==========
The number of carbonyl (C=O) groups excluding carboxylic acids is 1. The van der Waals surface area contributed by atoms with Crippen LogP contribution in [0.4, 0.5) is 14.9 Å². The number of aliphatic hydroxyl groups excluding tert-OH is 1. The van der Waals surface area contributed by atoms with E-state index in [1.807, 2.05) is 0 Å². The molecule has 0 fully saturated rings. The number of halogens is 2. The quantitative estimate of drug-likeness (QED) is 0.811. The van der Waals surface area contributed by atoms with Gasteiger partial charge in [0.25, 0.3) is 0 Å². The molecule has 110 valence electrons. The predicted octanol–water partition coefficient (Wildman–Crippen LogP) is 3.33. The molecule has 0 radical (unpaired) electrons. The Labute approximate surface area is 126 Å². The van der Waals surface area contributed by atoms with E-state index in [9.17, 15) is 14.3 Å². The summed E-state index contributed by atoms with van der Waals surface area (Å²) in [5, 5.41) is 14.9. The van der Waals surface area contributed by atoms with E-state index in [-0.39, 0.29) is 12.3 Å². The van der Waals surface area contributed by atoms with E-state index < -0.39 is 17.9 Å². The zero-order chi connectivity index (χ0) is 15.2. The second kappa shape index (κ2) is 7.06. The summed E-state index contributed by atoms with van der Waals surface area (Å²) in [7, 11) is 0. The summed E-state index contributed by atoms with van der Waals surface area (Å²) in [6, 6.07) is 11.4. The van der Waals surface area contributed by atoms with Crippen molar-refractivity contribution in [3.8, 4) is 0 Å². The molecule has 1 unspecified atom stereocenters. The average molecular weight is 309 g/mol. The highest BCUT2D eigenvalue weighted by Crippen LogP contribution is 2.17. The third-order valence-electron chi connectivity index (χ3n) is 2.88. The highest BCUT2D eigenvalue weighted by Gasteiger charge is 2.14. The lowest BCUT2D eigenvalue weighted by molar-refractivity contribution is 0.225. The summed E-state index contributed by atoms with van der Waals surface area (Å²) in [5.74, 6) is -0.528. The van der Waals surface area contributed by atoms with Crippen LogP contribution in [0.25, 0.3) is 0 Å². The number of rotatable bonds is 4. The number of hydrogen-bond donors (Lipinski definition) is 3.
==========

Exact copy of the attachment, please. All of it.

The number of carbonyl (C=O) groups excluding carboxylic acids is 1. The van der Waals surface area contributed by atoms with Crippen LogP contribution in [0.4, 0.5) is 14.9 Å². The number of aliphatic hydroxyl groups excluding tert-OH is 1. The van der Waals surface area contributed by atoms with E-state index in [1.807, 2.05) is 0 Å². The molecule has 0 fully saturated rings. The number of halogens is 2. The quantitative estimate of drug-likeness (QED) is 0.811. The van der Waals surface area contributed by atoms with Gasteiger partial charge in [0.25, 0.3) is 0 Å². The molecule has 110 valence electrons. The predicted octanol–water partition coefficient (Wildman–Crippen LogP) is 3.33. The molecule has 0 radical (unpaired) electrons. The Labute approximate surface area is 126 Å². The van der Waals surface area contributed by atoms with E-state index in [9.17, 15) is 14.3 Å². The summed E-state index contributed by atoms with van der Waals surface area (Å²) in [5, 5.41) is 14.9. The van der Waals surface area contributed by atoms with E-state index in [-0.39, 0.29) is 12.3 Å². The van der Waals surface area contributed by atoms with E-state index < -0.39 is 17.9 Å². The zero-order chi connectivity index (χ0) is 15.2. The second kappa shape index (κ2) is 7.06. The summed E-state index contributed by atoms with van der Waals surface area (Å²) in [7, 11) is 0. The summed E-state index contributed by atoms with van der Waals surface area (Å²) in [6, 6.07) is 11.4. The van der Waals surface area contributed by atoms with Crippen molar-refractivity contribution in [3.8, 4) is 0 Å². The molecule has 1 unspecified atom stereocenters. The average molecular weight is 309 g/mol. The highest BCUT2D eigenvalue weighted by Crippen LogP contribution is 2.17. The third-order valence-electron chi connectivity index (χ3n) is 2.88. The highest BCUT2D eigenvalue weighted by Gasteiger charge is 2.14. The lowest BCUT2D eigenvalue weighted by molar-refractivity contribution is 0.225. The summed E-state index contributed by atoms with van der Waals surface area (Å²) in [5.74, 6) is -0.528. The van der Waals surface area contributed by atoms with Crippen LogP contribution in [0.25, 0.3) is 0 Å². The number of rotatable bonds is 4. The number of hydrogen-bond donors (Lipinski definition) is 3.